"Ida Hadley said to the other passengers in the car, 'Don't a man or woman of you get up.' Paul V. Hadley, after taking the sheriff's pistol, proceeded to go through the pockets of the sheriff, taking papers out of his pockets and sticking them into his own pockets.
"About this time the train auditor came into the car, and Paul V. Hadley, holding his pistol on him, said, 'Stop this train, ----- ----- you, or I will blow your brains out.' The auditor pulled the bell cord, but the train did not stop. The Hadleys then went out on the front vestibule of the car, and there kept their guns on the auditor and demanded that he stop the train.
"The train stopped at Checotah, and the two defendants stepped off. They they walked about five miles south from Checotah and stopped at the home of Mr. Ennis, and asked permission to stop there until morning. They also arranged to have Mr. Ennis' son drive them to Briartown in the morning. Young Ennis started to drive the defendants to Briartown on Porum. After going about ten miles he left them at Mr. Stevens' place on Hi Early mountain.
"Sheriff McCune, of McIntosh county, with a posse, arrested the defendants there that forenoon. Ida Hadley asked Sheriff McCune if Giles was dead, and he told her that he was, and she asked, 'What are you going to do with us?' and the sheriff said, 'We are going to take you to Eufala, the county seat of the county where you killed this man.'
"The defendant Paul Hadley then said, 'I am in it as much as she is, just as much to blame as she.'
"It appears that Sheriff Giles never spoke after he was shot, and died two or three minutes after he was taken from the train at Checotah. The defendant Ida Hadley testified as a witness in her own behalf and as a witness on behalf of her co-defendant.
"In rebuttal, R. H. Gaines, for the states, testified that he was in the hotel business at Checotah and was present, with others, where, when Ida Hadley stated in the presence of her husband, Paul V. Hadley, 'That her husband had shot a man down in Texas and that she expected that some time he would be arrested, and it was her intention to take him away from the officers when they started back to Texas with him; that she had put her gun in her grip, and had kept it there all the time since the trouble in Texas; that when her husband was arrested in Kansas City, she asked Sheriff Giles' permission to accompany him back to Texas; that her husband knew the gun was in the grip, and that they had talked the matter over several times; that is, the possibility of her taking him away from the officer, and when they got to a little city above here that had electric lights, a city of 15,000, 20,000 or possibly 30,000 people, she whispered to Mr. Hadley, 'When we leave this town I am going to take Jake's gun off of him, and you get ready to make your getaway.' And that she further stated: 'I asked Jake Giles to lend me his drinking cup. He let me have that cup, and I started back to the washroom. There I took the gun out and put it in my dress and I came out and down the aisle toward Mr. Hadley and Jake, and when I got near Mr. Hadley I gave him a nod to get ready to get up'; that she and Mr. Hadley had frequently talked over the subject that she would use the gun in taking him away from the officer; that they had talked it over after they left Kansas City while sitting in the car.' Other witnesses testified that they were present when Ida Hadley made these statements in the hotel at Checotah, and that at the time she and her husband were handcuffed together.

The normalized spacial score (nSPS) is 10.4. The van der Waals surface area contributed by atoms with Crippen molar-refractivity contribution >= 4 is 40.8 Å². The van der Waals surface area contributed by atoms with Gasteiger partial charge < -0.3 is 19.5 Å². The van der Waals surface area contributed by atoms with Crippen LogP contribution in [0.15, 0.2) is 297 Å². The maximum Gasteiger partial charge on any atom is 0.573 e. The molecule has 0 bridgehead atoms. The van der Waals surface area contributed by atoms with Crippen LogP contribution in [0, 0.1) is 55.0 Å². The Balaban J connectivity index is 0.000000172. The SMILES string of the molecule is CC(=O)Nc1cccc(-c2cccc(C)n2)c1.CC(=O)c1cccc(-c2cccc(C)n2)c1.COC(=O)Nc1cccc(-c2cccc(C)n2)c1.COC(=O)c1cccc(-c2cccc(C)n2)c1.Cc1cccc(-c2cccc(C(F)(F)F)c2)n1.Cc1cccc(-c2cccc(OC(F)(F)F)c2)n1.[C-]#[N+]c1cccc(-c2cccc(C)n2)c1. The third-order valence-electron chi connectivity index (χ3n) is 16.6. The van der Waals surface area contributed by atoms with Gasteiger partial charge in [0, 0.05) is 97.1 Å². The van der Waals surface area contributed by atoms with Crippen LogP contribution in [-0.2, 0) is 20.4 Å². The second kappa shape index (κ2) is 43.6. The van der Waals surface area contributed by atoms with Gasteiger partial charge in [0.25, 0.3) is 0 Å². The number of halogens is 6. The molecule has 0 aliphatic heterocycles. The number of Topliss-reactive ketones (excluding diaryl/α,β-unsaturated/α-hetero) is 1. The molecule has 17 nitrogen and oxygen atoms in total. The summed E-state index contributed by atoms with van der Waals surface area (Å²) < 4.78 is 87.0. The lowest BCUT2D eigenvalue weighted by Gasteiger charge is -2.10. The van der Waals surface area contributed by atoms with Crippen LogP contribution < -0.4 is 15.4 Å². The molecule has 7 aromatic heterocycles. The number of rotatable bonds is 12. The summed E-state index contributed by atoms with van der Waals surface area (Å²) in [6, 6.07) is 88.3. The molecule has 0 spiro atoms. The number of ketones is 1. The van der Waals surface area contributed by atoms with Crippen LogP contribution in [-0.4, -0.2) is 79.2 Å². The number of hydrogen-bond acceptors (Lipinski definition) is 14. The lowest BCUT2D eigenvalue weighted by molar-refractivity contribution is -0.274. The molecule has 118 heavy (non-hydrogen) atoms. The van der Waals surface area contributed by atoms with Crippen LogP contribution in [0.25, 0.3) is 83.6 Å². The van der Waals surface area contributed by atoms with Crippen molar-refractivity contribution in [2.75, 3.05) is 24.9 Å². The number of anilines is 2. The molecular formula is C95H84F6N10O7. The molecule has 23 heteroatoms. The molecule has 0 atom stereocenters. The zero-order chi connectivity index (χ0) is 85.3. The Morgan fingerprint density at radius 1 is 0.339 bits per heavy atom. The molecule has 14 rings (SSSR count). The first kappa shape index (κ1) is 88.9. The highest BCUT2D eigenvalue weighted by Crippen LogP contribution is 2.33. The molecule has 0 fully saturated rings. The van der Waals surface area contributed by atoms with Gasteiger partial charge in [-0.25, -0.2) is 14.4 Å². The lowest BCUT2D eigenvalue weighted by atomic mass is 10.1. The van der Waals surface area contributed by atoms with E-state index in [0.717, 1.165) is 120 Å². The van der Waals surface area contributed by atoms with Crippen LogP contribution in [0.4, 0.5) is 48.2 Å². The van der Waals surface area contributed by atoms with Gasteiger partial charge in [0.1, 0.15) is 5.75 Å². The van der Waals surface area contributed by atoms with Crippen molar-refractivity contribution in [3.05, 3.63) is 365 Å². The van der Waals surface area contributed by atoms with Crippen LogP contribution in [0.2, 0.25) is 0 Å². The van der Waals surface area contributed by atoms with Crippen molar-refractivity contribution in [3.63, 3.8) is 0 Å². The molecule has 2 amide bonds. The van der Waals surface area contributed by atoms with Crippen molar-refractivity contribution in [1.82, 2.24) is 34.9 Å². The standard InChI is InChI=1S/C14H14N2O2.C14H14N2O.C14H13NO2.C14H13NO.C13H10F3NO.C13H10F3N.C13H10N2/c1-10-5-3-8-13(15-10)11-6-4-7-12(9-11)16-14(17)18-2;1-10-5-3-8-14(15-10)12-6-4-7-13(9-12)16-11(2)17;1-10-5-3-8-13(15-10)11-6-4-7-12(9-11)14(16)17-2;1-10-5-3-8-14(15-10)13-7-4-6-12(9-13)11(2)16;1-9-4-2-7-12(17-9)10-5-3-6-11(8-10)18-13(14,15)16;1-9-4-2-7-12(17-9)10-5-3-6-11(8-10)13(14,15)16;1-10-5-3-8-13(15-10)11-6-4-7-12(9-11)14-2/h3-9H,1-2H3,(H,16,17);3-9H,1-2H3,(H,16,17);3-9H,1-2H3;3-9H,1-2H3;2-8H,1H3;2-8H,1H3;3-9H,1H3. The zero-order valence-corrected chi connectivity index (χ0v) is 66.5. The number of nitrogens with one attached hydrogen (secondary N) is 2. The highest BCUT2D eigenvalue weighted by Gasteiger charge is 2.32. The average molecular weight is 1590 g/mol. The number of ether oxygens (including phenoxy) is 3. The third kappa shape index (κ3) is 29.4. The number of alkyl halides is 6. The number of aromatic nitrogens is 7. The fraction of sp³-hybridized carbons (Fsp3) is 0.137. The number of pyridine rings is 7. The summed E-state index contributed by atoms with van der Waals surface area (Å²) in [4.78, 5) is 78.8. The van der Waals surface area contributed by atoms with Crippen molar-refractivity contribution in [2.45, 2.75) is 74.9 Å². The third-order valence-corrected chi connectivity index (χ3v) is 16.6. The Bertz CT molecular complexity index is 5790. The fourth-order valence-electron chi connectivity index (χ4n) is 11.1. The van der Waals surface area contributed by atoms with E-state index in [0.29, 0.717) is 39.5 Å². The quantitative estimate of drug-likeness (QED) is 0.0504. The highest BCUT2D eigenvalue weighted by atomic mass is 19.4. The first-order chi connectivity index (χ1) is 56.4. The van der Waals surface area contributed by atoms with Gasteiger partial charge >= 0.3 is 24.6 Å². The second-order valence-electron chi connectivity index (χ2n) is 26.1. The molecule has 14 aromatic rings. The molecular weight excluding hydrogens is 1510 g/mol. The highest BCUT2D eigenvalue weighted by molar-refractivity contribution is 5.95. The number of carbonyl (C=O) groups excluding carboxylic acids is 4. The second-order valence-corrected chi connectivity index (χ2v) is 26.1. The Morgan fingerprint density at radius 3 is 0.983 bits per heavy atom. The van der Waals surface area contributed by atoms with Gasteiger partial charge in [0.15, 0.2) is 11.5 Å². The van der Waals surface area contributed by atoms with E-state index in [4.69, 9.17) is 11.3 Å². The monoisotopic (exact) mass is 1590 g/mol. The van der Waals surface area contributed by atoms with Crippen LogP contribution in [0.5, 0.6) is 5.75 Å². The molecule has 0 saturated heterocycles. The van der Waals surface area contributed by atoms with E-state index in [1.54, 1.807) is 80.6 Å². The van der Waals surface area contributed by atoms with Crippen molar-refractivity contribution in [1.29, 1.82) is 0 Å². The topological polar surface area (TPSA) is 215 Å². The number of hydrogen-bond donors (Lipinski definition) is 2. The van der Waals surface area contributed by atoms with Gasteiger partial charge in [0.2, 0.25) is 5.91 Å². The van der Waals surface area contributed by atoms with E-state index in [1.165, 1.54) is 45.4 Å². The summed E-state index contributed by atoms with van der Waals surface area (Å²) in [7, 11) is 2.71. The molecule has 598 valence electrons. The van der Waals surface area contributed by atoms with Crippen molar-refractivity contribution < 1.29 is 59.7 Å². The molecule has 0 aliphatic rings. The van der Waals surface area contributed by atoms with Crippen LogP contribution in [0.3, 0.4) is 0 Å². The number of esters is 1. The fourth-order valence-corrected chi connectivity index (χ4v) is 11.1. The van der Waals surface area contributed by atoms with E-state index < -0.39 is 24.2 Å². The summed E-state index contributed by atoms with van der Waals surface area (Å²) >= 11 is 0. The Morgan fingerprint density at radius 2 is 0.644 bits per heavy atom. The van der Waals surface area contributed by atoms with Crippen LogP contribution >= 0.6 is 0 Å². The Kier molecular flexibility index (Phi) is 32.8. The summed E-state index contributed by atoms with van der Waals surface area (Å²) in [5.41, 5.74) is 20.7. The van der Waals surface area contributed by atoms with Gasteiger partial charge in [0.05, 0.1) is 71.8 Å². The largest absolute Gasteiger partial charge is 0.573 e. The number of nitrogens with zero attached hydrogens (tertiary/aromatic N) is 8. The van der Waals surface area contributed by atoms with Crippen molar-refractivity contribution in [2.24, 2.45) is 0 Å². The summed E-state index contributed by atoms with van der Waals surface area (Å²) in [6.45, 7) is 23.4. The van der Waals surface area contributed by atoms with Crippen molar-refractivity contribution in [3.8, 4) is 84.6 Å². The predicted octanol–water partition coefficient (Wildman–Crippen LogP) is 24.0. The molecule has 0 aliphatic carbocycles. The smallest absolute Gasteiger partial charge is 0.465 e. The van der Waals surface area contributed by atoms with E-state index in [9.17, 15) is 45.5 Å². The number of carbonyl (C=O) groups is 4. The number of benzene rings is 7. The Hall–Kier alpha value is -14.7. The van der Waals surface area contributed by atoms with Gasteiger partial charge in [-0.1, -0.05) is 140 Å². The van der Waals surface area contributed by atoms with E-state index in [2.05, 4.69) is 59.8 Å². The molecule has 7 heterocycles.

Wife Convicted; 10 Years
"We are satisfied from a careful examination of the record and of the proceedings had upon the trial with respect to its fairness that the defendant had a fair and impartial trial. While the jury by its verdict acquitted the defendant, Ida Hadley, that was its peculiar province. No one can tell what considerations enter a verdict returned by a jury where a woman is on trial. Nevertheless, if the jury made a mistake as to her, that is no reason why this defendant should not suffer the just penalty of the law. Upon the whole case we are satisfied that the verdict was neither against the weight of the evidence nor against the law.
"Finding no error in the record, the judgment appealed from is affirmed."
According to a dispatch received by The Arizona Star from The associated Press Thursday night from Muskogee, Okla., Hadley's wife later was sentenced to 10 years' imprisonment when she broke jail. At the same time, she told authorities that she had no intention of fleeing, but wanted to commit an offense that would send her to the penitentiary so she could be near her husband.
More than a year ago Hadley was granted a 10-day leave of absence to visit his sick mother. He never returned and his whereabouts had been a mystery until the alleged capture at Tucson.
Publication of this dispatch from Muskogee was withheld by The Arizona Daily Star yesterday morning at the request of County Attorney Darnell, who asked that this be done for official reasons.
Estaver was taken to Florence by Sheriff Ben F. Daniels, Deputy Sheriff J. Lew Tremaine and Deputy Sheriff Pat J. Sheehy.
Deputy Sheriff Dave E. Wilson and Louis Ezekials, finger print expert, were given due credit last night by County Attorney George R. Darnell for the identification of William S. Estaver, charged with murder in Pima county, as Paul V. Hadley, who escaped from the state penitentiary at McAlaster, Oklahoma, more than a year ago.
Estaver's finger prints were taken by Deputy Wilson and were photographed and classified by Mr. Ezekials, according to Mr. Darnell.
As the result of the work of these two Tucsonans, a telegram from the warden of the Oklahoma penitentiary was received by County Attorney Darnell, saying that Estaver was "their man."
Estaver was later identified by a fellow Oklahoma penitentiary inmate as Paul Hadley. At the time he made the identification, Charles Fletcher was an inmate at the Arizona state penitentiary in Florence, serving a life sentence for highway robbery. He was able to see Hadley in person at Florence to make the identification.
One may well wonder if the jury would have deadlocked if this news had been known before Estaver's first trial in Tucson.